Day 7 Shaolin Temple

Norman and I woke up at 5am and I began stretching and warming up.  At 5:30am the loudspeakers blared out the wake up call and all of the other students got up.  You could hear them scrambling in commotion and getting in to formations and begin chanting as they prepared for their morning run.

We met downstairs at 6am and it was still fairly dark outside and quite cool.  We met our our coaches (jiào liàn 教練) and then walked in two lines to the front gate.  Outside the gate of Tagou Academy they lined us up in two columns and we began to run.  The street was paved with bricks and is wide and lined on both sides with many trees.  It has been landscaped very well for the tourists.  We ran past thousands of children in formations running and chanting, “yÄ«, yÄ«, yÄ« èr yÄ«,” (one, one, one two one).  They walked, jogged, and sprinted in perfect military-like precision in their formations.  It was an impressive sight seeing so many of them running in the same uniform.  We ran past several large dirt fields where the children would practice and learn after they had done their warm up exercises.  We continued running and walking in alternating patterns.  The pace was not too bad for me and so far I felt pretty good while running.  The air was cool and brisk which was refreshing after we started to warm up.  After a little over a mile we came to the Shaolin Temple.  It was amazing and I think all of us stopped for just a second.  We all knew we were running somewhere but I don’t think any of us realized until that moment that we would run up to the main gate of the Shaolin Temple.  The main courtyard and front get, made famous in countless movies and photographs, was empty in the early morning before the tourists began to arrive.  It was awe inspiring!  We went to the far wall and then began to do warm up exercises.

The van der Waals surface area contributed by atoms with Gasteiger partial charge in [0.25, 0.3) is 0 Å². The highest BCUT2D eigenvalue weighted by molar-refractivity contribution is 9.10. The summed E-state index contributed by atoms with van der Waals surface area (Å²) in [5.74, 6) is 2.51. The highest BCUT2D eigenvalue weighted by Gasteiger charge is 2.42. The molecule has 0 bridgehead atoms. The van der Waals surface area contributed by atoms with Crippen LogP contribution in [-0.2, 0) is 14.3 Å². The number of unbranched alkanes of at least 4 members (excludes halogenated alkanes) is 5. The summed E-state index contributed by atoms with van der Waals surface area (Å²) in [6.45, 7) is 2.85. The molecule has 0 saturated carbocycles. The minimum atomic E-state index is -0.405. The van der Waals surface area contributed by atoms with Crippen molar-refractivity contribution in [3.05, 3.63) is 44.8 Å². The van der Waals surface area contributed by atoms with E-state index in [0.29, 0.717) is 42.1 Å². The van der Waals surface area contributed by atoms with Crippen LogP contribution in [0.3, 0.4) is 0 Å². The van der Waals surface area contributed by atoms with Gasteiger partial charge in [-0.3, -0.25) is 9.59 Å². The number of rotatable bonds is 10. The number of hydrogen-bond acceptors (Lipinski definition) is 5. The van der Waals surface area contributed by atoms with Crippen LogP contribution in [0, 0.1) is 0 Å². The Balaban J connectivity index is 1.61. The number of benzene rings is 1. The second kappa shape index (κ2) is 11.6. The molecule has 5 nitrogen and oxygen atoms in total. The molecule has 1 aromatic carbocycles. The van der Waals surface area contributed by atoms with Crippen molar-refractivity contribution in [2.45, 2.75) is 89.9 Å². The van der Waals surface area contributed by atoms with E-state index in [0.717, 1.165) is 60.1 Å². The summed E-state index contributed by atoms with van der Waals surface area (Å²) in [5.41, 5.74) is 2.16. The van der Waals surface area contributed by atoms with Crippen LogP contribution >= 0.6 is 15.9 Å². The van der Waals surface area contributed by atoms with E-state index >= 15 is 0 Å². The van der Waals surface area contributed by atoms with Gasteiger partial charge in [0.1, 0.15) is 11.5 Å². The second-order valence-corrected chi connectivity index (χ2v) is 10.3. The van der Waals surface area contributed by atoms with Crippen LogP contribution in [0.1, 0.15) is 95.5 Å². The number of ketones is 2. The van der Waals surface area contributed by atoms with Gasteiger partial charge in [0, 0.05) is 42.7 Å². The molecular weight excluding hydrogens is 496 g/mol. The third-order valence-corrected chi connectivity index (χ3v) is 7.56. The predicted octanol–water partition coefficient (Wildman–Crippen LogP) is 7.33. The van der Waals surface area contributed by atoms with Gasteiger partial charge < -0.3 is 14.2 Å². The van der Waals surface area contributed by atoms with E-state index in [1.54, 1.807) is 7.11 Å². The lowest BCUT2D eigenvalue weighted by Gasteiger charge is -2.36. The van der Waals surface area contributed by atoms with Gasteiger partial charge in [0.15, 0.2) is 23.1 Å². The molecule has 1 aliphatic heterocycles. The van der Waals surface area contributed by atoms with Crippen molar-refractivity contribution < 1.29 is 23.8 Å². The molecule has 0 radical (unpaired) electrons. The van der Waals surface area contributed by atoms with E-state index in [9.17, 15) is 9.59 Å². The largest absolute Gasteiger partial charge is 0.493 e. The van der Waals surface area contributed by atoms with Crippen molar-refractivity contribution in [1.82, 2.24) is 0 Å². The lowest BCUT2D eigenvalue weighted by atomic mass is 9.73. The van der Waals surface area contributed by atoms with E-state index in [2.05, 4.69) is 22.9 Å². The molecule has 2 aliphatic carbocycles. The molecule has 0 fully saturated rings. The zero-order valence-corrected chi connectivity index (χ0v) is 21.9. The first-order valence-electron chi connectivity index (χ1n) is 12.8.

George and I headed one column each for the run and we stood in the same formation a distance away from the wall at the Shaolin Temple.  We ran to the wall and touched it and ran back to the back of the line.  Though not specifically told to do so we each made it like a race, though friendly we used it instinctively as a method of pushing each other to try and be faster, do better.  When we got to the front of the line again we had to sprint to the wall as fast as we could and sprint back.  As I approached the wall I decided touching it and turning was too slow so I jumped and kicked off of the wall instead using that to turn which did give me a pretty decent lead on the way back.  Next we did an exercise to loosen up the waist and hips.  We faced sideways to the wall and stepped quickly right foot in front of the left, step out with the left, step behind the left with the right and repeat.  This is great for increasing the speed of your footwork as well.  Doing it quickly, you look like you are trying to dance.  On the way back you stay facing the same direction but switch the lead foot from the right foot to the left.  After we went to the wall and put our legs up on it and stretched.  The wall was sloping so we all found an area that suited our height and kicked our legs up stretching straight forward trying to put our faces onto our knees. Next we did some straight legged kicking drills.  Unlike the drills of my system, you pull your toes in tight and standing very erect attempt to kick straight up while pointing the toes at your forehead.  This is an excellent stretch for the hamstring.  Alternating legs we did a lap of these.  Then we did one lap each of Inside Crescent Kicks and Outside Crescent Kicks.  After these were complete we did all three sets of kicks again but this time we held our arms straight out to our sides withe the palms facing out and the fingers pointing straight up.  This aids in keeping your body erect while kicking as well as helps warm up the shoulders from holding them in this posture.  Next we did some low Snap Kicks.  Standing in a flat footed perch, we snap the leg out and retract it hard and fast at the height of the upraised knee.  Then we step forward and repeat on the opposite side.  After we did another lap where we punched while doing this drill punching with the opposite hand from the leg that is executing the kick.  I was surprised at the lack of stance work up to this point and I was not disappointed as the coach finally placed us in Horse Stance (mÇŽ bù 馬步).  He looked over and corrected our stances, then we reviewed the Bow and Arrow Stance (gōng bù 弓步) as well.  Then we did a punching sequence where we would start in a Horse Stance with one arm extended out to the side.  Then we would push towards the side with the extended arm into a Bow and Arrow Stance.  As we shifted into the Bow and Arrow Stance, we would punch with the opposite fist while retracting the other.  We practiced the transition slowly to ensure proper form and then repeated the exercise with very quick rapid strikes switching between the two positions.  When we finished one side we repeated everything on the opposite side.  Then we sat in a horse stance for several minutes.